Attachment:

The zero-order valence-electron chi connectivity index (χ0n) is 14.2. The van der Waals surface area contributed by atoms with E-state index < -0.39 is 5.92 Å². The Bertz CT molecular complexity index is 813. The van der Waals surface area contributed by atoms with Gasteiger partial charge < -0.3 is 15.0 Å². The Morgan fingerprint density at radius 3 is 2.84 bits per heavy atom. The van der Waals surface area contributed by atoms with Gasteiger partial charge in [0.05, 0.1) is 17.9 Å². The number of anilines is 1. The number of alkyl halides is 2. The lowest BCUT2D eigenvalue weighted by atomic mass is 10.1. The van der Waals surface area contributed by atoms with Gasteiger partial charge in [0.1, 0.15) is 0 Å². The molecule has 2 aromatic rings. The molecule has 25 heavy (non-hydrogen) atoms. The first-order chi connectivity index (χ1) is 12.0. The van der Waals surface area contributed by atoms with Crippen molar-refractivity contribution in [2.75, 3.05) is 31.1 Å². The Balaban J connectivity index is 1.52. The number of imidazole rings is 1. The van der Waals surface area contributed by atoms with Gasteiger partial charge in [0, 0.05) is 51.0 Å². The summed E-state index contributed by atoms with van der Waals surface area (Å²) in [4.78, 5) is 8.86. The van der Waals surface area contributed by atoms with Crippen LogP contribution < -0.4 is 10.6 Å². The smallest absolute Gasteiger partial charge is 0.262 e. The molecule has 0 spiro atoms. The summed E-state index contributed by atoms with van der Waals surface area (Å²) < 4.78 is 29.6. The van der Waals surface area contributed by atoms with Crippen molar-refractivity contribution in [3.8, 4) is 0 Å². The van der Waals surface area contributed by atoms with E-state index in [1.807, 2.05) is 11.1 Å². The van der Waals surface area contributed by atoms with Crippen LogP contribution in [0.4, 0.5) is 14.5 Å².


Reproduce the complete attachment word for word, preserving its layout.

The zero-order valence-electron chi connectivity index (χ0n) is 14.2. The van der Waals surface area contributed by atoms with E-state index < -0.39 is 5.92 Å². The Bertz CT molecular complexity index is 813. The van der Waals surface area contributed by atoms with Gasteiger partial charge < -0.3 is 15.0 Å². The Morgan fingerprint density at radius 3 is 2.84 bits per heavy atom. The van der Waals surface area contributed by atoms with Gasteiger partial charge in [0.05, 0.1) is 17.9 Å². The number of anilines is 1. The number of alkyl halides is 2. The lowest BCUT2D eigenvalue weighted by atomic mass is 10.1. The van der Waals surface area contributed by atoms with Gasteiger partial charge in [0.1, 0.15) is 0 Å². The molecule has 2 aromatic rings. The molecule has 25 heavy (non-hydrogen) atoms. The first-order chi connectivity index (χ1) is 12.0. The van der Waals surface area contributed by atoms with Crippen molar-refractivity contribution in [2.75, 3.05) is 31.1 Å². The Balaban J connectivity index is 1.52. The number of imidazole rings is 1. The van der Waals surface area contributed by atoms with Gasteiger partial charge in [0, 0.05) is 51.0 Å². The summed E-state index contributed by atoms with van der Waals surface area (Å²) in [4.78, 5) is 8.86. The van der Waals surface area contributed by atoms with Crippen LogP contribution < -0.4 is 10.6 Å². The smallest absolute Gasteiger partial charge is 0.262 e. The molecule has 0 spiro atoms. The summed E-state index contributed by atoms with van der Waals surface area (Å²) < 4.78 is 29.6. The van der Waals surface area contributed by atoms with Crippen molar-refractivity contribution in [3.8, 4) is 0 Å². The van der Waals surface area contributed by atoms with E-state index in [1.807, 2.05) is 11.1 Å². The van der Waals surface area contributed by atoms with Crippen LogP contribution in [0.4, 0.5) is 14.5 Å².